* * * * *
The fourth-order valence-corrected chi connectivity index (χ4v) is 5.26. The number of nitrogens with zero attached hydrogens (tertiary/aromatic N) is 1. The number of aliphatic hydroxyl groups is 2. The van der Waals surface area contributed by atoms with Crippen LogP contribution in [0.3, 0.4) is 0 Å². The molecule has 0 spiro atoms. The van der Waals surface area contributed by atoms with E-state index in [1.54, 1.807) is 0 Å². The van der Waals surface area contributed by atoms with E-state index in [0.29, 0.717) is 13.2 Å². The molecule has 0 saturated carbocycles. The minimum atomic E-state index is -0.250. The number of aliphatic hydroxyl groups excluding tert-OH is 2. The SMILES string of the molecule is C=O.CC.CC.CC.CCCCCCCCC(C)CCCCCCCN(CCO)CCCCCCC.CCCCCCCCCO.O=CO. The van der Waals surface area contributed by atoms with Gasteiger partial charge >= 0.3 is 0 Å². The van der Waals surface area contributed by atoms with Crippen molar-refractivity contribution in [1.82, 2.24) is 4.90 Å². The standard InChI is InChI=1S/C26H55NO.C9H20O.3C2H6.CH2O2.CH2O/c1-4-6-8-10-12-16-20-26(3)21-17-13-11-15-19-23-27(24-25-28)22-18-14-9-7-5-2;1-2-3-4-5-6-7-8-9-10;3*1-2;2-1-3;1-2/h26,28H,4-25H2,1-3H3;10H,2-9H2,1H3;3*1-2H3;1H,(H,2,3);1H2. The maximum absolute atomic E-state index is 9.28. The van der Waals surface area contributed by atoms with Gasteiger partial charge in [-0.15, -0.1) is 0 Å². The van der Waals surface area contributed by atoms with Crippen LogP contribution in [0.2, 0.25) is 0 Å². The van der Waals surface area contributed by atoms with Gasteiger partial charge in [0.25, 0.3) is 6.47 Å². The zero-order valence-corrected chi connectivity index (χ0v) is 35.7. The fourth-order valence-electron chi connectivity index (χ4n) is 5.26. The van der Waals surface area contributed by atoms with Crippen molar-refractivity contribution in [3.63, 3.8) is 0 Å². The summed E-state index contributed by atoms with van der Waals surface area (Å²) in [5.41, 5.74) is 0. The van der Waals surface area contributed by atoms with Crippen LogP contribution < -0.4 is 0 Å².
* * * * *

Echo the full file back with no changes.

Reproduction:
The fourth-order valence-corrected chi connectivity index (χ4v) is 5.26. The number of nitrogens with zero attached hydrogens (tertiary/aromatic N) is 1. The number of aliphatic hydroxyl groups is 2. The van der Waals surface area contributed by atoms with Crippen LogP contribution in [0.3, 0.4) is 0 Å². The molecule has 0 spiro atoms. The van der Waals surface area contributed by atoms with E-state index in [1.54, 1.807) is 0 Å². The van der Waals surface area contributed by atoms with E-state index in [0.29, 0.717) is 13.2 Å². The molecule has 0 saturated carbocycles. The minimum atomic E-state index is -0.250. The number of aliphatic hydroxyl groups excluding tert-OH is 2. The SMILES string of the molecule is C=O.CC.CC.CC.CCCCCCCCC(C)CCCCCCCN(CCO)CCCCCCC.CCCCCCCCCO.O=CO. The van der Waals surface area contributed by atoms with Gasteiger partial charge >= 0.3 is 0 Å². The van der Waals surface area contributed by atoms with Crippen molar-refractivity contribution in [1.82, 2.24) is 4.90 Å². The standard InChI is InChI=1S/C26H55NO.C9H20O.3C2H6.CH2O2.CH2O/c1-4-6-8-10-12-16-20-26(3)21-17-13-11-15-19-23-27(24-25-28)22-18-14-9-7-5-2;1-2-3-4-5-6-7-8-9-10;3*1-2;2-1-3;1-2/h26,28H,4-25H2,1-3H3;10H,2-9H2,1H3;3*1-2H3;1H,(H,2,3);1H2. The maximum absolute atomic E-state index is 9.28. The van der Waals surface area contributed by atoms with Gasteiger partial charge in [-0.15, -0.1) is 0 Å². The van der Waals surface area contributed by atoms with Crippen LogP contribution in [0.2, 0.25) is 0 Å². The van der Waals surface area contributed by atoms with Gasteiger partial charge in [0.25, 0.3) is 6.47 Å². The zero-order valence-corrected chi connectivity index (χ0v) is 35.7. The fourth-order valence-electron chi connectivity index (χ4n) is 5.26. The van der Waals surface area contributed by atoms with Crippen molar-refractivity contribution in [3.63, 3.8) is 0 Å². The summed E-state index contributed by atoms with van der Waals surface area (Å²) in [5.41, 5.74) is 0. The van der Waals surface area contributed by atoms with Crippen LogP contribution < -0.4 is 0 Å².